First Autogenous
RSS | Subscribe | Contact Us | Advertise | About Us
Results 1 to 14 of 14
  1. #1
    Join Date
    Mar 2007
    Location
    Under the Hood
    Posts
    353

    First Autogenous

    I do not post much but I sure read allot. Thought I would post my first attempt at autogenous stainless tube. I would like to get proficient enough to build a set of headers for my small block 400 and possibly pipes for my old Honda. The first weld was on the left and ofcourse the second on the right. I cleaned part of the second and left the colors on the remainder for reference. 304 ss .065 wall, Diamond Ground TriMix 1/16, #5 cup, 15 Argon, transformer machine at 75 amps, pedal and I set the pulse on the second weld at 10. It seemed to flow a little better. I did use filler for the first weld but only on a short stitch. I guess I need to cut this puppy open to see where I am at. I'll connect a purge soon,. Any comments???

    I see I missed a spot on the 2nd weld, will have to watch the closer.
    Attached Images Attached Images   
    Last edited by geezer; 09-14-2012 at 06:15 PM. Reason: Correcting content
    Geezer
    Power Mig 255C
    185 TIG
    Blue 175 MIG
    Ranger 8 Kohler 20HP
    1974 5K Lincoln/Wisconsin Powered (Cherry)
    Victor/Harris O/A
    K 487 Spool Gun

  2. #2
    Join Date
    Dec 2010
    Location
    SoCal-LA
    Posts
    4,760

    Re: First Autogenous

    Can you run your pulse up to maybe 100? Use a gas lens if you have one.

    Other than that, practice, practice, practice.
    "Nothing welded, nothing gained."
    Miller Dynasty700DX, 3 ea. Dynasty350DX, Dynasty200DX, ThermalArc 400 GTSW, MillerMatic350P, MillerMatic200 with spoolgun, MKCobraMig260, Lincoln SP-170T,PlasmaCam/Hypertherm 1250, Hypertherm800

  3. #3
    Join Date
    Mar 2007
    Location
    Under the Hood
    Posts
    353

    Re: First Autogenous

    Quote Originally Posted by shovelon View Post
    Can you run your pulse up to maybe 100? Use a gas lens if you have one.
    Dunno, ashamed to say so but I am not sure how many PPS the machine is designed for and the owners manual does not refer. I'll crank it up all the way tomorrow. Maybe I ought to "pulse" (no pun intended) the lincoln folks.

    Yup, I fully understand the practice sequence, just not sure how to get those stacked dimes affect without filler. This is new ground for me. thanks
    Geezer
    Power Mig 255C
    185 TIG
    Blue 175 MIG
    Ranger 8 Kohler 20HP
    1974 5K Lincoln/Wisconsin Powered (Cherry)
    Victor/Harris O/A
    K 487 Spool Gun

  4. #4
    Join Date
    Mar 2011
    Posts
    18

    Re: First Autogenous

    You will never have good results welding thin wall stainless tubing without a proper purge, unless you are looking for a very superficial, shallow penetration weld. Welded correctly with a proper purge, you won't get the "suck in/sinking" effect you are experiencing. Don't know what your pulse settings are other than 10 pps, but it is common when doing this kind of thing to run more like 2.5 pps.

    Gas lens is essential as well as practice.

  5. #5
    Join Date
    Mar 2007
    Location
    Under the Hood
    Posts
    353

    Re: First Autogenous

    Quote Originally Posted by wijo0131 View Post
    You will never have good results welding thin wall stainless tubing without a proper purge, unless you are looking for a very superficial, shallow penetration weld. Welded correctly with a proper purge, you won't get the "suck in/sinking" effect you are experiencing. Don't know what your pulse settings are other than 10 pps, but it is common when doing this kind of thing to run more like 2.5 pps.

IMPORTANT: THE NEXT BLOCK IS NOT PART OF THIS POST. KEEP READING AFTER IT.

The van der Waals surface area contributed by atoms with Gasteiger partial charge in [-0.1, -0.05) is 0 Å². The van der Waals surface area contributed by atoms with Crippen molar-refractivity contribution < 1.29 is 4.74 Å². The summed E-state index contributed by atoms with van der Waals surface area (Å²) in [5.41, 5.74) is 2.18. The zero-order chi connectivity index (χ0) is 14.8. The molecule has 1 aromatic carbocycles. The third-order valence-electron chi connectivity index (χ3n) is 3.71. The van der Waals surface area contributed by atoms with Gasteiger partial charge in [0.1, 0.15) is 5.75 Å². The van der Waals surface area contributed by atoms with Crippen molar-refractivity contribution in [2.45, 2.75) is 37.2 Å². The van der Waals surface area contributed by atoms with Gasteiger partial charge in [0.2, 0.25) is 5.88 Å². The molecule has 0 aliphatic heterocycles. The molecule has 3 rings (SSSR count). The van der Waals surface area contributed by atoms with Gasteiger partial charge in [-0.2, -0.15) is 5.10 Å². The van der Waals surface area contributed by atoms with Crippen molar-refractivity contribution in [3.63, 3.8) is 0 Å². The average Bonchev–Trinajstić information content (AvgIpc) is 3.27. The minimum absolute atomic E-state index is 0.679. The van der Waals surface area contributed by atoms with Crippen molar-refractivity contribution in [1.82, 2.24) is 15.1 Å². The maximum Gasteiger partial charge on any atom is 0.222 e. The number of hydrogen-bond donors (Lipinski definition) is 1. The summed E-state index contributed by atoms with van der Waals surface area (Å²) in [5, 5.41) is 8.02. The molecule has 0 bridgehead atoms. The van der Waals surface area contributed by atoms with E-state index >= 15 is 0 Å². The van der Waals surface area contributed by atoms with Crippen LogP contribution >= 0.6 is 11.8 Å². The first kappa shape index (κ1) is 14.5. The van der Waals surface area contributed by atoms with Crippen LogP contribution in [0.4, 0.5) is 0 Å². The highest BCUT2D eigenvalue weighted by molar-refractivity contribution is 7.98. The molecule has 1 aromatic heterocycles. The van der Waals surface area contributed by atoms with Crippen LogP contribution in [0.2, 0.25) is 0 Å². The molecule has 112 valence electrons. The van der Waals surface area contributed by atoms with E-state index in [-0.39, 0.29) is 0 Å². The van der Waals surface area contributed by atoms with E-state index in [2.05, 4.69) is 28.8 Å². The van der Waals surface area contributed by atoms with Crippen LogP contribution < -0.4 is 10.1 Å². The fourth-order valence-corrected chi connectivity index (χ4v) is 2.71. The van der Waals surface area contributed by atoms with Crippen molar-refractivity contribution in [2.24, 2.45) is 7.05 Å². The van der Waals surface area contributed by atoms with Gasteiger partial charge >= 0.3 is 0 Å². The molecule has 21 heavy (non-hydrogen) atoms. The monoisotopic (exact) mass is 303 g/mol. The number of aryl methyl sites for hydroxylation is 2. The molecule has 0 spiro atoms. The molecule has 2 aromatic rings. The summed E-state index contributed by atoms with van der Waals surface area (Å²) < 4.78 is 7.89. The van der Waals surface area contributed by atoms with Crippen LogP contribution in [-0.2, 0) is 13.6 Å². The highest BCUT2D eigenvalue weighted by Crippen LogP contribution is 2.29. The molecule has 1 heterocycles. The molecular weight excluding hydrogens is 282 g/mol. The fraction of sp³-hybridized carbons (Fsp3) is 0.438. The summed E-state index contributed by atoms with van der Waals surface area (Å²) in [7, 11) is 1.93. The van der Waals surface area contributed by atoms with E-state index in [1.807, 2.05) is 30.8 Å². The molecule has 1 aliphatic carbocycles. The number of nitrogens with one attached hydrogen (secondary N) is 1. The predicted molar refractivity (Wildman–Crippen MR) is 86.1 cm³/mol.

Gas lens is essential as well as practice.
    So the accepted PPS is 2.5pps on .065 304 tube? Ok, so I am a little heavy right now. I just checked my machine and the pulse setting goes from zero to 20HZ, assuming that is 20 cycles ps. So I need to adjust that to a point on the dial equivalent to 2.5. Yup, gas lens Monday, should have already had one but my stainless exposure/need has been minimal. Thanks
    Geezer
    Power Mig 255C
    185 TIG
    Blue 175 MIG
    Ranger 8 Kohler 20HP
    1974 5K Lincoln/Wisconsin Powered (Cherry)
    Victor/Harris O/A
    K 487 Spool Gun

  6. #6
    Join Date
    Dec 2011
    Posts
    283

    Re: First Autogenous

    Always, always you want to back purge with autogenous welds on thin wall stainless tube.

    I think a lot of the irregular appearance on your welds is due to heavy, uncontrolled sugaring on the backside, and secondly due to "suck back". Purging has the additional benefit as the slight amount of back-pressure supports the weld puddle and prevents suck back.

    This is how you want autogenous welds on thin tubing to look:
    http://weldingweb.com/showpost.php?p...5&postcount=19

    Note that sugaring means loss of alloy content in your beads and unpredictable weld chemistry,

    I don't have a lot of experience with pulsing. I've never found a need and all my pipe and tubing welding has been with traditional constant current. Also I can't think of any practical benefit with pulsing for autogenous welds- that's just my opinion and other posters my disagree.

    75 amps would be on the excessive side for non-pulsed. I prefer to slow the hell down and, reduce current and let a very small puddle develop, using as little current as possible. This takes a bit of trial-error to find the lowest current that can be used and still get full penetration.

    For gasoline exhausts grade 347 is pretty much required, at least for the headers. 304 is good for practice on, and you might get away with using it past the cat converter. But it will develop leaks and cracks in short order if you try and use 304 for the really hot and dirty areas.


  7. #7
    Join Date
    Mar 2007
    Location
    Under the Hood
    Posts
    353

    Re: First Autogenous

    Quote Originally Posted by Joshfromsaltlake View Post